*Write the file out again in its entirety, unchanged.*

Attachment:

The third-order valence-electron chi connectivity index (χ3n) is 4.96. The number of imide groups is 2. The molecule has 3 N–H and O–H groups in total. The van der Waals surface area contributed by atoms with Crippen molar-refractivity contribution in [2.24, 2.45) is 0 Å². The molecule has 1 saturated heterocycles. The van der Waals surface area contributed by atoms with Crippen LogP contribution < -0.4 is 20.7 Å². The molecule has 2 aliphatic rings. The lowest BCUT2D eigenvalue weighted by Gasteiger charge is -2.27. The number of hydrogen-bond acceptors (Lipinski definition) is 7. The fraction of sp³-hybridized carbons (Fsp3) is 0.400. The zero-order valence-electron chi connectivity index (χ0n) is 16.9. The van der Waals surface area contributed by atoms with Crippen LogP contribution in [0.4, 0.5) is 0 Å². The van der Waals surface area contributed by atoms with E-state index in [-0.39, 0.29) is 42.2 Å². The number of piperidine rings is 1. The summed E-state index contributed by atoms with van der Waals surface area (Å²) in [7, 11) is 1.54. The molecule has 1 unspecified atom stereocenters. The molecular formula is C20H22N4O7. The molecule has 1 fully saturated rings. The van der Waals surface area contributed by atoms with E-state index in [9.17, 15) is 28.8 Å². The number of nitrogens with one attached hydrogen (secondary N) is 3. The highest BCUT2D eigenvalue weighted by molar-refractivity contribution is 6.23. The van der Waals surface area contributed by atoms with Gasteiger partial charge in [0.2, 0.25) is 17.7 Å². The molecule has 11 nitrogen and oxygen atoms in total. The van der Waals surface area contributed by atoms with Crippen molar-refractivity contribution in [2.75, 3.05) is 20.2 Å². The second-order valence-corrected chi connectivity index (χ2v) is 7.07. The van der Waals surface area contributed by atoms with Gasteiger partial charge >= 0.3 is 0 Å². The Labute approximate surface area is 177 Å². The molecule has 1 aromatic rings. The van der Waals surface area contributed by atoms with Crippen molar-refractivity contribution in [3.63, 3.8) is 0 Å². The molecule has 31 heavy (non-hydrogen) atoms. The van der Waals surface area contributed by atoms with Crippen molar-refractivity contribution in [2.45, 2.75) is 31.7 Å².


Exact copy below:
The third-order valence-electron chi connectivity index (χ3n) is 4.96. The number of imide groups is 2. The molecule has 3 N–H and O–H groups in total. The van der Waals surface area contributed by atoms with Crippen molar-refractivity contribution in [2.24, 2.45) is 0 Å². The molecule has 1 saturated heterocycles. The van der Waals surface area contributed by atoms with Crippen LogP contribution < -0.4 is 20.7 Å². The molecule has 2 aliphatic rings. The lowest BCUT2D eigenvalue weighted by Gasteiger charge is -2.27. The number of hydrogen-bond acceptors (Lipinski definition) is 7. The fraction of sp³-hybridized carbons (Fsp3) is 0.400. The zero-order valence-electron chi connectivity index (χ0n) is 16.9. The van der Waals surface area contributed by atoms with Crippen LogP contribution in [0.4, 0.5) is 0 Å². The van der Waals surface area contributed by atoms with E-state index in [-0.39, 0.29) is 42.2 Å². The number of piperidine rings is 1. The summed E-state index contributed by atoms with van der Waals surface area (Å²) in [7, 11) is 1.54. The molecule has 1 unspecified atom stereocenters. The molecular formula is C20H22N4O7. The molecule has 1 fully saturated rings. The van der Waals surface area contributed by atoms with E-state index in [9.17, 15) is 28.8 Å². The number of nitrogens with one attached hydrogen (secondary N) is 3. The highest BCUT2D eigenvalue weighted by molar-refractivity contribution is 6.23. The van der Waals surface area contributed by atoms with Gasteiger partial charge in [0.2, 0.25) is 17.7 Å². The molecule has 11 nitrogen and oxygen atoms in total. The van der Waals surface area contributed by atoms with Crippen molar-refractivity contribution in [2.75, 3.05) is 20.2 Å². The second-order valence-corrected chi connectivity index (χ2v) is 7.07. The van der Waals surface area contributed by atoms with Gasteiger partial charge >= 0.3 is 0 Å². The Labute approximate surface area is 177 Å². The molecule has 1 aromatic rings. The van der Waals surface area contributed by atoms with Crippen molar-refractivity contribution in [3.63, 3.8) is 0 Å². The molecule has 31 heavy (non-hydrogen) atoms. The van der Waals surface area contributed by atoms with Crippen molar-refractivity contribution in [2.45, 2.75) is 31.7 Å².